Global Insights

Why Quality is core

The Ninety One Quality team discuss why investors should consider quality investing as a core element of a portfolio.

17 Jun 2022

2 minutes

Clyde Rossouw
Paul Vincent

The fast view

Significant optionality for shareholders

  • Quality is no longer a thematic approach – it can be a core allocation for pensions globally. By investor type, quality works for the retail and advisor space, and for the institutional market.
  • Quality companies tend to have significant optionality, with their key attributes helping them navigate any market conditions. This includes possessing the pricing power to combat periods of inflation.
  • The Ninety One Quality proposition is to offer clients access to some areas that they may not have extensive knowledge about, and our portfolios reflect this.

How has the year fared so far?

  • Markets have had a challenging year. But some of the companies that have significantly derated remain fundamentally sound, and their investment theses are intact.
  • This presents an opportunity to buy more of our existing holdings and explore investing in stocks that have previously been too expensive.
  • The significant winners have clearly been oil & gas, but we will not invest in this space. The companies have poor free-cashflow profiles, with much of their cash eaten up by significant capital-expenditure requirements, which increase during inflationary environments.

US tech is not homogenous

  • American Franchise offers access to many niche long-term structural-growth opportunities within the US market; the portfolio is not simply a carve-out of Global Franchise.
  • Selling has been indiscriminate this year, with many tech stocks – including software companies – caught up in the rotation away from ‘big tech’. However, our holdings are mature companies with long-term growth prospects, trading at lower multiples than the broader tech space.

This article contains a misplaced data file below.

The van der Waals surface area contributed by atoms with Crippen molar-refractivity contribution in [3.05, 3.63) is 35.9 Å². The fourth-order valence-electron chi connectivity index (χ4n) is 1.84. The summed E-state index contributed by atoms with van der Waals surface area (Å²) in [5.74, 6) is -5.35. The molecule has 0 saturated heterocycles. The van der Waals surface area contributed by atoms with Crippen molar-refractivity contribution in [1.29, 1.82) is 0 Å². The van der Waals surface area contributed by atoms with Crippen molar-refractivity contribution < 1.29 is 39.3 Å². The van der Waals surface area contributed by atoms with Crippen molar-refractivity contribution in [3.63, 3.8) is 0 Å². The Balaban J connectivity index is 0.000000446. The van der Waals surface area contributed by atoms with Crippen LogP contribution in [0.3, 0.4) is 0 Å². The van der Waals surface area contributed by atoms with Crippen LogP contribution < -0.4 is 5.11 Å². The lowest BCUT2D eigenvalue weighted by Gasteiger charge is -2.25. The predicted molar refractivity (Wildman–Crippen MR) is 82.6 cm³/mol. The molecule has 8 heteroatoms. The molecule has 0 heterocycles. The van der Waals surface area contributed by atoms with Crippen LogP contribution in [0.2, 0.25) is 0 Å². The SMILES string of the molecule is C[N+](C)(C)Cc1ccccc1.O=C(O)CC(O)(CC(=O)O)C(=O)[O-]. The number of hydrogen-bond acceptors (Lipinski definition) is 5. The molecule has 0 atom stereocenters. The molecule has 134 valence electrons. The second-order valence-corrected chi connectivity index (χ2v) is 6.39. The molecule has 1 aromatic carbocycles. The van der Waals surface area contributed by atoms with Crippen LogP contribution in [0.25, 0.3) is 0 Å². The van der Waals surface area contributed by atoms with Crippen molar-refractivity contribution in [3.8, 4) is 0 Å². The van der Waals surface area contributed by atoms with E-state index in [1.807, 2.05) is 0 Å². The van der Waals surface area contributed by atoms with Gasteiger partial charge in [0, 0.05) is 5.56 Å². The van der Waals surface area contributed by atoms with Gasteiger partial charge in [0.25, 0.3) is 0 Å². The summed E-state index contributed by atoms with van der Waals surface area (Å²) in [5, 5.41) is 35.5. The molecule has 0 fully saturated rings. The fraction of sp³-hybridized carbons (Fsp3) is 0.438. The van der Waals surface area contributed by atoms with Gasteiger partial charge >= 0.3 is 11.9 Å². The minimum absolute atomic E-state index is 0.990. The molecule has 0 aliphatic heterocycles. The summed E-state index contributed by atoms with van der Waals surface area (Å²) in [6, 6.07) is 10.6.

Asia opportunity has expanded

  • Over the past decade, we have seen an expansion of quality in Asia, especially in the healthcare and consumer spaces. The companies we own give us significant exposure to long-term secular growth trends such as data usage and digitisation, ageing populations, and healthcare, nutrition and wellness.
  • While it is difficult to be precise on when the regulatory environment will ‘normalise’, we believe we are approaching that point, and the stresses of recent months can start to be looked at through the rear-view mirror.
  • The spike in COVID cases is probably the biggest headwind facing investors in the region, given the virulence of Omicron and the insistence from authorities that strict measures would continue until the virus was eradicated.

All investments carry the risk of capital loss

Specific risks
Geographic / Sector: Investments may be primarily concentrated in specific countries, geographical regions and/or industry sectors. This may mean that the resulting value may decrease whilst portfolios more broadly invested might grow. Currency exchange: Changes in the relative values of different currencies may adversely affect the value of investments and any related income. Derivatives: The use of derivatives is not intended to increase the overall level of risk. However, the use of derivatives may still lead to large changes in value and includes the potential for large financial loss. A counterparty to a derivative transaction may fail to meet its obligations which may also lead to a financial loss. Equity investment: The value of equities (e.g. shares) and equity-related investments may vary according to company profits and future prospects as well as more general market factors. In the event of a company default (e.g. insolvency), the owners of their equity rank last in terms of any financial payment from that company. Concentrated portfolio: The portfolio invests in a relatively small number of individual holdings. This may mean wider fluctuations in value than more broadly invested portfolios.

General risks
All investments carry the risk of capital loss. The value of investments, and any income generated from them, can fall as well as rise and will be affected by changes in interest rates, currency fluctuations, general market conditions and other political, social and economic developments, as well as by specific matters relating to the assets in which the investment strategy invests. If any currency differs from the investor’s home currency, returns may increase or decrease as a result of currency fluctuations. Past performance is not a reliable indicator of future results. Environmental, social or governance related risk events or factors, if they occur, could cause a negative impact on the value of investments.

Authored by

Clyde Rossouw
Head of Quality
Paul Vincent
Portfolio Manager

Important Information

This communication is provided for general information only should not be construed as advice.

All the information in is believed to be reliable but may be inaccurate or incomplete. The views are those of the contributor at the time of publication and do not necessary reflect those of Ninety One.

Any opinions stated are honestly held but are not guaranteed and should not be relied upon.

All rights reserved. Issued by Ninety One.

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